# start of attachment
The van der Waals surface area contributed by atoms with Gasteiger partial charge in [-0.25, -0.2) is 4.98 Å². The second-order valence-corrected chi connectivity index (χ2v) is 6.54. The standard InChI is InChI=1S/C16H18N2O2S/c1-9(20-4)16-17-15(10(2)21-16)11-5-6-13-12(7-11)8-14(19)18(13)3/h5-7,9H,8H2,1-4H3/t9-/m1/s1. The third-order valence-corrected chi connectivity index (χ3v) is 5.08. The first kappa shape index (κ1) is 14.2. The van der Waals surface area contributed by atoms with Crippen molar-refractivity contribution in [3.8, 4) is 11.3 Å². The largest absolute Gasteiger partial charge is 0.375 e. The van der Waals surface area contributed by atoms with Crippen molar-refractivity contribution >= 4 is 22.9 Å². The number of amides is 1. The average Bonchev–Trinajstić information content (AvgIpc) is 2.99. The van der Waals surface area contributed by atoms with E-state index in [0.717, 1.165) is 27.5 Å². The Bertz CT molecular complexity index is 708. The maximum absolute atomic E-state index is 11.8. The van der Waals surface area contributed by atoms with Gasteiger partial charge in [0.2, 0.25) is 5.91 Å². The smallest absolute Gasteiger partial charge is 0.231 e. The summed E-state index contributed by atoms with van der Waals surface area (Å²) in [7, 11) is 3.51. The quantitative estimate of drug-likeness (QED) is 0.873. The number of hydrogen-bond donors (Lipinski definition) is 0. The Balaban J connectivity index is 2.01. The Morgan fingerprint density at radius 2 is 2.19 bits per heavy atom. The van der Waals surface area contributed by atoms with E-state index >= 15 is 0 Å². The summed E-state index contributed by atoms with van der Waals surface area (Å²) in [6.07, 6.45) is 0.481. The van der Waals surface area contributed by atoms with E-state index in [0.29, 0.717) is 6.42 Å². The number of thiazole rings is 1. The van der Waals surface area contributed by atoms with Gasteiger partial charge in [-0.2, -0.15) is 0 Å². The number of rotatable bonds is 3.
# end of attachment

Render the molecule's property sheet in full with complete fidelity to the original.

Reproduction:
The van der Waals surface area contributed by atoms with Gasteiger partial charge in [-0.25, -0.2) is 4.98 Å². The second-order valence-corrected chi connectivity index (χ2v) is 6.54. The standard InChI is InChI=1S/C16H18N2O2S/c1-9(20-4)16-17-15(10(2)21-16)11-5-6-13-12(7-11)8-14(19)18(13)3/h5-7,9H,8H2,1-4H3/t9-/m1/s1. The third-order valence-corrected chi connectivity index (χ3v) is 5.08. The first kappa shape index (κ1) is 14.2. The van der Waals surface area contributed by atoms with Crippen molar-refractivity contribution in [3.8, 4) is 11.3 Å². The largest absolute Gasteiger partial charge is 0.375 e. The van der Waals surface area contributed by atoms with Crippen molar-refractivity contribution >= 4 is 22.9 Å². The number of amides is 1. The average Bonchev–Trinajstić information content (AvgIpc) is 2.99. The van der Waals surface area contributed by atoms with E-state index in [0.717, 1.165) is 27.5 Å². The Bertz CT molecular complexity index is 708. The maximum absolute atomic E-state index is 11.8. The van der Waals surface area contributed by atoms with Gasteiger partial charge in [0.2, 0.25) is 5.91 Å². The smallest absolute Gasteiger partial charge is 0.231 e. The summed E-state index contributed by atoms with van der Waals surface area (Å²) in [7, 11) is 3.51. The quantitative estimate of drug-likeness (QED) is 0.873. The number of hydrogen-bond donors (Lipinski definition) is 0. The Balaban J connectivity index is 2.01. The Morgan fingerprint density at radius 2 is 2.19 bits per heavy atom. The van der Waals surface area contributed by atoms with E-state index >= 15 is 0 Å². The summed E-state index contributed by atoms with van der Waals surface area (Å²) in [6.07, 6.45) is 0.481. The van der Waals surface area contributed by atoms with E-state index in [0.29, 0.717) is 6.42 Å². The number of thiazole rings is 1. The van der Waals surface area contributed by atoms with Gasteiger partial charge in [-0.2, -0.15) is 0 Å². The number of rotatable bonds is 3.